“There must be plenty of people who shudder when they hear that Peter Gøtzsche will be speaking at a meeting or see his name on the contents list of a journal. He is like the young boy who not only could see that the emperor had no clothes but also said so. Most of us either cannot see that the emperor is naked or will not announce it when we see his nakedness, which is why we badly need people like Peter. He is not a compromiser or a dissembler, and he has a taste for strong, blunt language and colourful metaphors. Some, perhaps many, people might be put off reading this book by Peter’s insistence on comparing the pharmaceutical industry to the mob, but those who turn away from the book will miss an important opportunity to understand something important about the world—and to be shocked.”
David Healy not only accepts the radical consequences of the GIGO effect and has launched an entire independent system to determine the side effects of drugs, but accuses the Cochrane (or NICE) of negligence for not doing so:
“Finding that trials yield inconsistent results should result in a statement that we don’t know what we are doing – clinicians and the public should beware any claims to the contrary. Inconsistent trials should not result in NICE guidelines mandating treatment approaches from HPV vaccines to antidepressants – especially when the inconsistencies are based on surrogate outcomes, from scores on a Depression Rating Scale to bone densities, rather than outcomes that count to patients. If it weren’t for Cochrane nobody would have to make blindingly obvious statements like this.”
Cochrane takes years taking care of the garden of the pharmaceuticals although at the beginning it seemed a critical instrument:
“Many engaged with Cochrane, thinking it was a way to contain the pharmaceutical industry. When it began, Cochrane had a chance to bring industry to heel by saying it would only include trials and treatments where the data was available in its reviews. The Collaboration was in a better place to force industry to engage with science than anyone else was. It blew this opportunity then and has continued to sell its birthright ever since… Cochrane at present is one of the biggest obstacles there is to people getting Data Based Medicine.”
Healy’s still with his hammer:
“The evidence that pretty well all the clinical trial literature on on-patent pharmaceuticals is ghostwritten has been around since 2000. Senior figures in Cochrane and others who go about meta-analysing trials know this but have ignored it.”
Cochrane ignores the effect GIGO and prefers elegant methodological dissertations on the garbage that revises:
“Cochrane make a great deal of noise about applying a range of indicators to publications – from clarity of randomization procedures to conflict of interest statements – in an effort to appear rigorous or methodical. Peter Goetzsche was one of those who contributed most to the development of a range of instruments of this sort.”
This complicated methodology has the opposite effect to that sought: it makes it very difficult for non-professionals, for those who do not know in detail the doctrine of evidence or do not have time or do not believe in it, to be able to generate knowledge that is considered relevant by the church of evidences:
“These methods may fool some into thinking industry trials have been appropriately sterilised and can be used but rather than advancing science, they have a primary effect of excluding the laity. n multiplying the tick-boxes around trials, these processes have created a strange Alice in Wonderland type of needle’s eye through which industry camels can swagger to publication in NEJM, JAMA or the Lancet or get into a Cochrane HPV vaccine review, but anyone attempting to report a significant adverse effect on a drug or a vaccine finds it impossible to get published.”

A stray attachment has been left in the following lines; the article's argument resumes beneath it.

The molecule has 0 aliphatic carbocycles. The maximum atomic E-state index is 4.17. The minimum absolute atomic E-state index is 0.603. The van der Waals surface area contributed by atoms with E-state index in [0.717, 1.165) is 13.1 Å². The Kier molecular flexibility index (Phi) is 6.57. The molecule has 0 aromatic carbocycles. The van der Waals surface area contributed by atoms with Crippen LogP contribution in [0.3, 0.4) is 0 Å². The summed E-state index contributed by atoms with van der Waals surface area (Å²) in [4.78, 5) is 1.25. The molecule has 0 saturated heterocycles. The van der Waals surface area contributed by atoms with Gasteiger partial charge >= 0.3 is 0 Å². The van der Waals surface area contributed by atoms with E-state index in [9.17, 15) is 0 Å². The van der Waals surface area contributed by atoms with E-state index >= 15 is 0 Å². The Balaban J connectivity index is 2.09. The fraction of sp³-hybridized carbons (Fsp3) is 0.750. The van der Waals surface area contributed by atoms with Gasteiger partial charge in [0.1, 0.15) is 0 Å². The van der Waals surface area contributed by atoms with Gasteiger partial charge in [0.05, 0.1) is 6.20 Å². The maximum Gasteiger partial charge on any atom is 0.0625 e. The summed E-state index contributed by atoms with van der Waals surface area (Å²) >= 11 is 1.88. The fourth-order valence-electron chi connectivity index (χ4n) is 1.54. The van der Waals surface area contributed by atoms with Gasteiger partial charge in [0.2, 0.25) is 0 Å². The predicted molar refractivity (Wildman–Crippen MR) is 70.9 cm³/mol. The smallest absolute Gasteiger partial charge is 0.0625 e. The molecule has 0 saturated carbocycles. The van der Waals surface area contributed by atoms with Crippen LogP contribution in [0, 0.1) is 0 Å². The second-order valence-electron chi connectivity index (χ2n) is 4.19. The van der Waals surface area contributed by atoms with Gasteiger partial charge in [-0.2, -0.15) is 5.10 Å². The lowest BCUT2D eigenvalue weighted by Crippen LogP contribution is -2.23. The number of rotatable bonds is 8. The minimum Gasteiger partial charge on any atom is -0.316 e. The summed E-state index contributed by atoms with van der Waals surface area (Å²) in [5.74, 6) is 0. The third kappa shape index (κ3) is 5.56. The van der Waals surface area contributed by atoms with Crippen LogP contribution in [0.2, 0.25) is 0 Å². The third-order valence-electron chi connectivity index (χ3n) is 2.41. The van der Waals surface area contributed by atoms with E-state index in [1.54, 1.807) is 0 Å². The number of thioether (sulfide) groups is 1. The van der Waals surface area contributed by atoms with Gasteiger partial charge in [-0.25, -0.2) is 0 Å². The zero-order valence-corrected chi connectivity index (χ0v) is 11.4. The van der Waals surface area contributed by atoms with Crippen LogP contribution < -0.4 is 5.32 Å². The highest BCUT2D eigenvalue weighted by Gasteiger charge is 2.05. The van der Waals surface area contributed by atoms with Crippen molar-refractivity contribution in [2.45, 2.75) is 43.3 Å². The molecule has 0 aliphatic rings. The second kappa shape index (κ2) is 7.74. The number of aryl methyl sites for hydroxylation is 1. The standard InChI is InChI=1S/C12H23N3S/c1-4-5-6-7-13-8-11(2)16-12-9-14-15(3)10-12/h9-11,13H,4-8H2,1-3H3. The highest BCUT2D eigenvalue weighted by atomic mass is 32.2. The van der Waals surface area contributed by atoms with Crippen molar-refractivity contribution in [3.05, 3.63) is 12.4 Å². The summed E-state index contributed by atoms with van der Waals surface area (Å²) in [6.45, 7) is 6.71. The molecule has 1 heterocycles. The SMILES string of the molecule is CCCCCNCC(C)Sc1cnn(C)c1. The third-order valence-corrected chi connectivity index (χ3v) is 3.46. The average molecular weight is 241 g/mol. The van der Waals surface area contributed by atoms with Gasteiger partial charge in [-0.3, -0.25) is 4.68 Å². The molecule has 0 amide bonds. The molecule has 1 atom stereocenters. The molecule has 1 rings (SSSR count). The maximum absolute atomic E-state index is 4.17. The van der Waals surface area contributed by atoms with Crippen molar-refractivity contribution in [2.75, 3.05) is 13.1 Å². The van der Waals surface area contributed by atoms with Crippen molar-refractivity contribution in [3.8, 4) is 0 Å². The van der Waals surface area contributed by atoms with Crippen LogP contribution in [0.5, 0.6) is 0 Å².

The ghost writers hired by the industry are of course well acquainted with the doctrine of evidence and turn scientific articles into incontrovertible and unattainable texts in their standards:
“The one thing about ghosts is that they ensure publications come with all boxes and quality indicators ticked in a way that the average clinician or researcher cannot hope to emulate”.
There is no worse published science than biomedicine. There is not so much fake news in any other area of knowledge as in biomedicine and Cochrane has played a key role in ensuring that this “fake system” continues.
Recently, Tom Jefferson along with Lars Jorgensen also denounced the GIGO effect in a BMJ editorial::
“Our reliance on journal articles needs a redefinition, if not a shift. In the last decade, evidence has accumulated, across a spectrum of different interventions, that journal publications cannot be trusted. Article reports of clinical trials suffer from a grave illness which is curable, but needs a concerted approach to prevent the growing threat of reporting bias.”
The text suggests that Cochrane reviewers should work on the basis of Clinical Study Reports (CSRs) that companies submit to regulatory agencies and ignore articles written by professional writers paid by industry, even though they have all the quality criteria.
As Healy denounces:
“The recent HPV review appears to have worked from ghostwritten publications rather than CSRs.”
But even these CSRs are not reliable, as Jefferson and Jorgensen point out. Direct access to databases is needed.
Healy speaks the hypocrisy of ignoring the GIGO effect:
“Journals from the BMJ to the NEJM know this, as do academics – many on some of the listserves to which this post will go – but they nevertheless extol Cochrane and mislead others into thinking Cochrane is independent – as it would be if it had access to the data from trials.”
Healy has clear that the Cochrane collaboration does not respond to the objectives of Archie Cochrane: